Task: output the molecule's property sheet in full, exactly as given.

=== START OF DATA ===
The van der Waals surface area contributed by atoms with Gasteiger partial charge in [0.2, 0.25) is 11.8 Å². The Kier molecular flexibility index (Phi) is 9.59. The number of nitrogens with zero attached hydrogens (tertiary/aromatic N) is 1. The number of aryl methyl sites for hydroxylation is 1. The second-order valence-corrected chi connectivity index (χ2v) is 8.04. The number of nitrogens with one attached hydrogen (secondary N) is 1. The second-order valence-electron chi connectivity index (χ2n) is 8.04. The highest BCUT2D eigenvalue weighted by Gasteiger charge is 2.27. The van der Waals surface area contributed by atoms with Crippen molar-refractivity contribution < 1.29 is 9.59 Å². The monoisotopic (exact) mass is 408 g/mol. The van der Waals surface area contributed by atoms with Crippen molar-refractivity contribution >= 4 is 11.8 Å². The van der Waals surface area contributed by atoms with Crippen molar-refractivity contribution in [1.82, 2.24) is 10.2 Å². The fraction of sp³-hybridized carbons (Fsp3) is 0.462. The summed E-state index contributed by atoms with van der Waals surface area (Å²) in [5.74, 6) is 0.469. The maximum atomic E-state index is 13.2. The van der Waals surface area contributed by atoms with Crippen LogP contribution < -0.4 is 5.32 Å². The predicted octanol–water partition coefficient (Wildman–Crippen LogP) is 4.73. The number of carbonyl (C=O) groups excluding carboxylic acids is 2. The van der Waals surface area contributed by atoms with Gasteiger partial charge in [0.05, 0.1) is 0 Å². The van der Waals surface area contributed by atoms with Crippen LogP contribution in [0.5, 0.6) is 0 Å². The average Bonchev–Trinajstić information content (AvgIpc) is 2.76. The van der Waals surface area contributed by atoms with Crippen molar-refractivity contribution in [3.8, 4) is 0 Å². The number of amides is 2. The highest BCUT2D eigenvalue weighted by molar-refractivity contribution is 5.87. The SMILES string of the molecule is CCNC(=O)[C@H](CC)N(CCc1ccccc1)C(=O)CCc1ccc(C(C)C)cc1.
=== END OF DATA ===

The van der Waals surface area contributed by atoms with Gasteiger partial charge in [0.2, 0.25) is 11.8 Å². The Kier molecular flexibility index (Phi) is 9.59. The number of nitrogens with zero attached hydrogens (tertiary/aromatic N) is 1. The number of aryl methyl sites for hydroxylation is 1. The second-order valence-corrected chi connectivity index (χ2v) is 8.04. The number of nitrogens with one attached hydrogen (secondary N) is 1. The second-order valence-electron chi connectivity index (χ2n) is 8.04. The highest BCUT2D eigenvalue weighted by Gasteiger charge is 2.27. The van der Waals surface area contributed by atoms with Crippen molar-refractivity contribution < 1.29 is 9.59 Å². The monoisotopic (exact) mass is 408 g/mol. The van der Waals surface area contributed by atoms with Crippen molar-refractivity contribution >= 4 is 11.8 Å². The van der Waals surface area contributed by atoms with Crippen molar-refractivity contribution in [1.82, 2.24) is 10.2 Å². The fraction of sp³-hybridized carbons (Fsp3) is 0.462. The summed E-state index contributed by atoms with van der Waals surface area (Å²) in [5.74, 6) is 0.469. The maximum atomic E-state index is 13.2. The van der Waals surface area contributed by atoms with Crippen LogP contribution < -0.4 is 5.32 Å². The predicted octanol–water partition coefficient (Wildman–Crippen LogP) is 4.73. The number of carbonyl (C=O) groups excluding carboxylic acids is 2. The van der Waals surface area contributed by atoms with Gasteiger partial charge in [0.05, 0.1) is 0 Å². The van der Waals surface area contributed by atoms with Crippen LogP contribution in [0.5, 0.6) is 0 Å². The average Bonchev–Trinajstić information content (AvgIpc) is 2.76. The van der Waals surface area contributed by atoms with Crippen molar-refractivity contribution in [3.8, 4) is 0 Å². The number of amides is 2. The highest BCUT2D eigenvalue weighted by molar-refractivity contribution is 5.87. The SMILES string of the molecule is CCNC(=O)[C@H](CC)N(CCc1ccccc1)C(=O)CCc1ccc(C(C)C)cc1.